|Overall Rating||Pretty Good|
|Riding Level||Beginner - Expert|
|Fits Boot size (US)||8-10|
|Camber Profile||Continuous Rocker|
|Approx. Weight||Feels Normal|
|On Snow Feel|
Burton Whammy Bar 2013 - 2011 Review by The Good Ride
The Burton Whammy Bar is a decent priced Jib snowboard. The flex is incredibly soft and it is nice to see a sintered base instead of an extruded base in this mid $300 price range. The Whammy Bar is pretty poppy and it is one of Burton’s most catch free rail/jib snowboards. The rocker and spoon shape between the feet makes it hard to catch an edge. Like all Burton Rocker boards, the edge hold is lacking but this is a pretty fun flexy park board. You lose the edge hold but get one of the most hook free rides out there. Very little has changed between the 2011 and 2012 Whammy Bar except for a little fine-tuning.
Ethics Statement: We don’t get paid by the manufacturer to write these reviews. We do make money from the “Where To Buy” links, but this is our best attempt at an honest and objective review from an average riders’ perspective.
Size 155 & 157
Riders: James, Jimbo and Peter 23″ Wide Centered 15 front -15 back
Bindings: Burton Mission, Burton Malavita EST with Hinge Tech.
Boots: Burton Ruler, Burton SLX, and Burton Imperial
Conditions: One day of hard tracked up snow with icy patches and another with thick soft well-groomed snow.
We tried this with and without the 2012 Malavita “hinge tech” EST bindings and both times it was fun but we had more fun with the Malavita’s. This is the kind of board that makes it easier to ride rails and jib around. It might have been one of the easiest catch free jib boards we have tried. The Whammy Bar is one of those boards that have the nose/tail spooned and the middle section spooned up as well. The only thing that has normal contact with the snow is the edges between the feet. This is a great idea for
On Snow Feel: It’s the kind of loose playful board that you want to slide and butter all over the mountain. The Whammy bar should live inside the park or just play slowly around on the groomers. The harder the conditions the worse this board performs through. It’s not about flat basing or one footing but figuring out how to butter/press/ollie/nollie around the mountain.
Powder: The Rocker on the Whammy is pretty mellow. It makes for a more stable ride and a fun float in powder but this board runs small for its size so it won’t be ideal even compared to some other rocker boards. Still, it’s better than anything you can get in a camber board of this shape and flex.
Turn Initiation– The Whammy Bar’s ultra-loose ultra catch-free ride comes with a cost and that turns initiation. It is very loose and any turn feel more often like a slide. We rode this board in good and hard conditions but both days it was difficult to turn. It’s not that it’s hard to get from edge to edge. That is incredibly easy. It’s just that it feels like the rail never grips into the snow to initiate a turn. It’s weird that even in some of the Burton demo videos you can see the rider slide more than turn when approaching or landing a jump/jib. If you are looking for a wide radius semi carvy turn every now and then after a few jibs you will have to look elsewhere because this is made to slide.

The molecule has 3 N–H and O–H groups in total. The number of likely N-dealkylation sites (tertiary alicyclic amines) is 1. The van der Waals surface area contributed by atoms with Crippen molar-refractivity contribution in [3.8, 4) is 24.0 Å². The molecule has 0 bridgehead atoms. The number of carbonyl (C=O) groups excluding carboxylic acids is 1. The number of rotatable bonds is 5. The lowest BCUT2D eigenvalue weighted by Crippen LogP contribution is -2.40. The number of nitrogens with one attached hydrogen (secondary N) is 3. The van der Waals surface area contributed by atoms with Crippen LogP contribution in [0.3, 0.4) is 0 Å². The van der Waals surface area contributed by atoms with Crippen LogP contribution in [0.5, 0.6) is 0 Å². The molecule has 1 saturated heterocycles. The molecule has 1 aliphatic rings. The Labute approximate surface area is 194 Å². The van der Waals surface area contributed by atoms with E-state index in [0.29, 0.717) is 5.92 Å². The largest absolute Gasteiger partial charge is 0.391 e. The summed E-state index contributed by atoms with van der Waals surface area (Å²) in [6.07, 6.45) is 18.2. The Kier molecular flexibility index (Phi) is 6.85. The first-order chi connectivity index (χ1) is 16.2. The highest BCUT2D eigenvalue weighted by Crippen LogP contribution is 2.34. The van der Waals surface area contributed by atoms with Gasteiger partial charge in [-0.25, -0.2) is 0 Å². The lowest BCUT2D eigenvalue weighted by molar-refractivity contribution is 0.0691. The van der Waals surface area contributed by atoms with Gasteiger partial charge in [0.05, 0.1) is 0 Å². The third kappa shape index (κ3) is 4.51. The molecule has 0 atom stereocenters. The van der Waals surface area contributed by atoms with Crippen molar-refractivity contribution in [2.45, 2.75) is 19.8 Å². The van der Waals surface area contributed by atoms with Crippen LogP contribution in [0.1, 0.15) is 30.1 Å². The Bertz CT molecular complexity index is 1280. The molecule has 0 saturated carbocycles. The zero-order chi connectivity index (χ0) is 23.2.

Speed: We were on a moderate hardpack that was scraped away to create a bit of a loose layer between it. The Whammy is very typical of most Burton Rocker boards. The minute you pick up any bit of speed you begin to feel the chatter. It even creates a little noise. We aren’t talking about bombing a hill but just picking up speed from the chair to the park.
Uneven Terrain: This soft v bent board handles uneven terrain at slow speeds very well.
Approximate Weight– Pretty light but well built as almost all Burton Boards are.
Edge Hold: We could feel the board slide out often in almost any condition. There are many jib boards that have good edge hold so this is our only major complaint about the Whammy Bar. This board is meant to slide from jib to rail.
Flex: The Burton Whammy Bar is pretty soft. You could butter all the way down the mountain if you wanted to.
Carving– Worthless on a carve but that is expected for a jib board.
Switch: Just the same riding switch as it is regular.
Rails/Jibbing: The Whammy Bar is all about the jib park and performs admirably with just about anything you want to do here. Many of us would agree that if we only rode in good conditions and in the jib park this would be one of our top picks. It can make you ride better in the jib park. The coolest thing about the Burton Whammy Bar is the slightly spooned out nose and waist tail. It’s almost impossible to hook up on a large technical rail, box or any kind of jib. When going through the park our confidence was up and everything just felt easier.
Pipe: Not a pipe board and just not something I’d even want to take in there.
Jumps: The whammy bar is decently springy when it comes to creating your own air. It’s pretty soft and not stable at high speeds so the Whammy Bar won’t be the best for lapping a big roller coaster style park. However, it will have a good time on most medium to small hits. When we tried the whammy bar with the 2012 EST Malavita bindings everything was the same except it was much easier to generate your own air. The Malavita EST with “hinge tech” is definitely the best binding choice for the Whammy bar.
Our conclusion is this is a great jib board. Our only real complaint would be the lack of edge hold but other than that this is a very flexy fun ride.
Burton Whammy Bar Specs
Burton Whammy Bar Images
Burton Company Information
Burton Whammy Bar User Reviews